«There reigns a considerable dissatisfaction among those who have worked with Norwegianization in Finnmark that forces are appearing to undermine this work just when one stands before the final and decisive effort. (…) When it comes to the Sami broadcasts of the Norwegian Broadcasting Corporation, (it is the Norwegian people’s opinion) that this broadcaster already has done such a fine job of Norwegianization that a disruption at this point would constitute a step backward. (…) news in Sami or broadcasts of other Sami questions, other than the religious broadcasts, are in my opinion unnecessary.»
Years of resistance: 1956-65
Trygve Madsen (born 1927 in Kautokeino) was a Sami journalist in Vadsø, 1956-58. He created, among other things, the first series of literary readings in the Sami broadcasts (1958). In 1959, Kathrine Johnsen (1917-2002), fra Vestertana, was hired in a permanent position as a journalist. She worked very actively with Sami broadcasts for several decades. For many of these years she worked alone and therefore was given an honorary title ”the mother of Sami radio”. In her work, she experienced both resistance, oppression and indifference, and her superiors never gave her any hope that the Sami language would survive and develop.
In 1960, a meeting at NRK was arranged concerning the Sami broadcasts. Kathrine Johnsen, Broadcasting Manager Arthur Klæbo and Director General Kaare Fostervoll were present. The topic of the meeting was the Sami broadcasts and the Sami language. A heated discussion ensued. It was at this meeting that the Director General stated that ”in five years, the Sami language will die out, and in ten years it will be totally gone”. The statement incensed Kathrine and she said to Fostervoll that "it’s only a statue that cannot change its mind”. Afterward, she spoke the words that later became famous:
«Arthur Klæbo will die one day, but it is not a matter of indifference to Klæbo if I take a stranglehold on his throat while he sits here and I strangle him in that chair, or if Klæbo is allowed to live his life to the end of his days and dies a natural death. It is just the same with the Sami language. It is not a matter of indifference if we throw it overboard, like it was some unnecessary ballast, or if the language is allowed to live until it dies a natural death.»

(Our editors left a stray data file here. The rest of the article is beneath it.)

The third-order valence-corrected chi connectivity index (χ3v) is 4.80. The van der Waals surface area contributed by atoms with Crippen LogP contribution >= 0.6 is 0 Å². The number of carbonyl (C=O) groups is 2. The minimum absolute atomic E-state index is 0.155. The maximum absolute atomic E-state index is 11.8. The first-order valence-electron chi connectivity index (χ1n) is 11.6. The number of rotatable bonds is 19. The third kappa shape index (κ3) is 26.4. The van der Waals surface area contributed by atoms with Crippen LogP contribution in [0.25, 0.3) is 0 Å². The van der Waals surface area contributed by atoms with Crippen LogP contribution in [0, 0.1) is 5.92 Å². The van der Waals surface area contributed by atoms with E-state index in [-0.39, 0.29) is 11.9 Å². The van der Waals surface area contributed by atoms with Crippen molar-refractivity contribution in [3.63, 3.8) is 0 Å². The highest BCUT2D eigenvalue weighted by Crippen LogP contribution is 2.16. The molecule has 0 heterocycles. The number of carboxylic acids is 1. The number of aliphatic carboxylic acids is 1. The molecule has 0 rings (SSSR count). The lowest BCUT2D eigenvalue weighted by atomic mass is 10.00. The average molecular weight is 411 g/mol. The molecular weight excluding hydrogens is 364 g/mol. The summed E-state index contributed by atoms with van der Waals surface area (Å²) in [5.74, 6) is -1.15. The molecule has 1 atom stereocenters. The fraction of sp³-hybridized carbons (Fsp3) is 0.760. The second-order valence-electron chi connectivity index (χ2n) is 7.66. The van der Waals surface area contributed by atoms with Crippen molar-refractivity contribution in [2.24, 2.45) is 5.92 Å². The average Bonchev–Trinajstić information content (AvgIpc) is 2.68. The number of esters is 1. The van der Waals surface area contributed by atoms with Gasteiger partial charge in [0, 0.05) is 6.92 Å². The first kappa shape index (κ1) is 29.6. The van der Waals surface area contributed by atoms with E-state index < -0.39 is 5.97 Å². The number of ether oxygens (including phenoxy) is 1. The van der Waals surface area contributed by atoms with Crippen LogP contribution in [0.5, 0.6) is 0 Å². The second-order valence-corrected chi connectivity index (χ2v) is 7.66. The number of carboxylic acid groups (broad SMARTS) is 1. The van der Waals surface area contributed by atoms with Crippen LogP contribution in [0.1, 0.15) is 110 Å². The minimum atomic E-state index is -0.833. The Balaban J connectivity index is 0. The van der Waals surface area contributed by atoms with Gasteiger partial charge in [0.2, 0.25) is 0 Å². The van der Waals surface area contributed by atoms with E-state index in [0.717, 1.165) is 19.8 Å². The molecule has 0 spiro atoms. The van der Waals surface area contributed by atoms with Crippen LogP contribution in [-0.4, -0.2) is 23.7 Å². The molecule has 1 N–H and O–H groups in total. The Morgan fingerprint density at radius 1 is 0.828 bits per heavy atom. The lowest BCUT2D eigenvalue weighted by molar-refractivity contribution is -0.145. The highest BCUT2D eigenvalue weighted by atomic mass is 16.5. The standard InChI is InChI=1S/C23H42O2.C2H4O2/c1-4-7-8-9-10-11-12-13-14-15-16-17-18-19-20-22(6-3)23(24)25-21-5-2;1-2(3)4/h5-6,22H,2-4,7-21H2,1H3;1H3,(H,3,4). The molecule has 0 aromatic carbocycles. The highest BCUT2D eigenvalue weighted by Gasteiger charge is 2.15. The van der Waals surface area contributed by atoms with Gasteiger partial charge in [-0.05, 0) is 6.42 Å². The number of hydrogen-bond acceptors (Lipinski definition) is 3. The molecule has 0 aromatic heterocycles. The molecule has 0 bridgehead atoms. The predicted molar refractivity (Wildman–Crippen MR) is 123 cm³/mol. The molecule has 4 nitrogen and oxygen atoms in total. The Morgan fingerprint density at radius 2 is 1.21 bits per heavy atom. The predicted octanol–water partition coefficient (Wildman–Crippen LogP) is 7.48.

In the fall of1964, the production of the Sami radio broadcasts was again moved to Tromsø after having been in Vadsø from 1949. From 1965, the Sami news from Tromsø was also broadcast in the Sami area in northern Sweden every morning from 08.00 – 08.05. From the fall of 1966, the broadcasts were also transmitted across the northernmost areas on the Finnish side. This was the beginning of the Nordic Sami radio collaboration.
Years with warmer winds: 1966-75
From 1966, the air time for Sami broadcasts was extended. The air time of 1.5 hours per week was quite a lot at that time. When the air time was extended further in the following years, it was a sign that Sami was truly beginning to find its place and garner support within the Norwegian Broadcasting Corporation. However, many years still had to pass before the staffing was strengthened.
Even though two large reports recommended the establishment of a joint Sami radio and television center for production of Sami radio and television broadcasts, the recommendation was not followed up.
In 1971, Andreas Njarga (born 1939) from Polmak began working as a journalist for the Sami broadcasts. Thus, there were two journalists once again, but the workload had increased.
Therefore, in 1974, a third journalist position was established for the Sami broadcasts. It was John Trygve Solbakk (born 1945) from Båteng in Tana, who was hired.
NRK began to broadcast Southern Sami programs in 1973. The broadcasts were 10 minutes every fourth week, and for the first eight years they were made by Anna Jåma Granefjell in Røros.
In January 1975, NRK launched Lule Sami radio broadcasts. The broadcasts were five minutes per week, transmitted from Bodø and Luleå. Kåre (Urheim) Tjikkom and Inger Kuoljok made the broadcasts from Jokkmokk.
The years after the move: 1976-85
On 4 November, 1976, the first Sami radio broadcasts from Karasjok went on the air. After having struggled “in exile” for several decades, the radio operation was finally moved to a live Sami environment. NRK Sámi Radio eventually acquired regional office status within NRK.
The Broadcasting House is built
In 1984, NRK Sámi Radio got its own Broadcasting House at Stálloláttu in Karasjok.
In 1985, Nils Johan Heatta (born 1954) from Kautokeino began as Director of Sami Radio. He had previously worked as a program engineer in Karasjok and Kiruna, and later as a journalist in Karasjok. In 2013, Nils Johan Heatta still holds the position of Director of NRK Sámi Radio.
TV-operation begins: 1986-95
Kathrine Johnsen worked as a journalist, and in at times functioning head, up to 1987, when she turned 70. For her work with Sami radio broadcasts, she received the King’s Medal of Merit in Gold and the Sami Council’s Award of Honor.
ČSV was the title of the regularly scheduled television programs which NRK Sámi Radio launched in 1990. A year later, regularly scheduled children’s television programs began. To begin with, they were aired as a monthly program, but that eventually increased to a weekly offering.
In 1992, NRK Sámi Radio became a separate program division in the Norwegian Broadcasting Corporation, something which gave it an entirely different status and position in NRK than before.
In 1993, NRK Sámi Radio began regularly scheduled Southern Sami radio broadcastson the national network. The broadcasts were created at the Southern Sami local office which was established in 1993, and moved to Snåsa in 1996. Sigbritt ”Pia” Persson was responsible for Southern Sami radio broadcasts until she left NRK in 2002.
Einar Førde (born 1943) was appointed Director General at the Norwegian Broadcasting Corporation in 1989. During his tenure, NRK Sámi Radio grew and developed significantly. Also, in terms of the Nordic Sami collaboration, he was a promoter.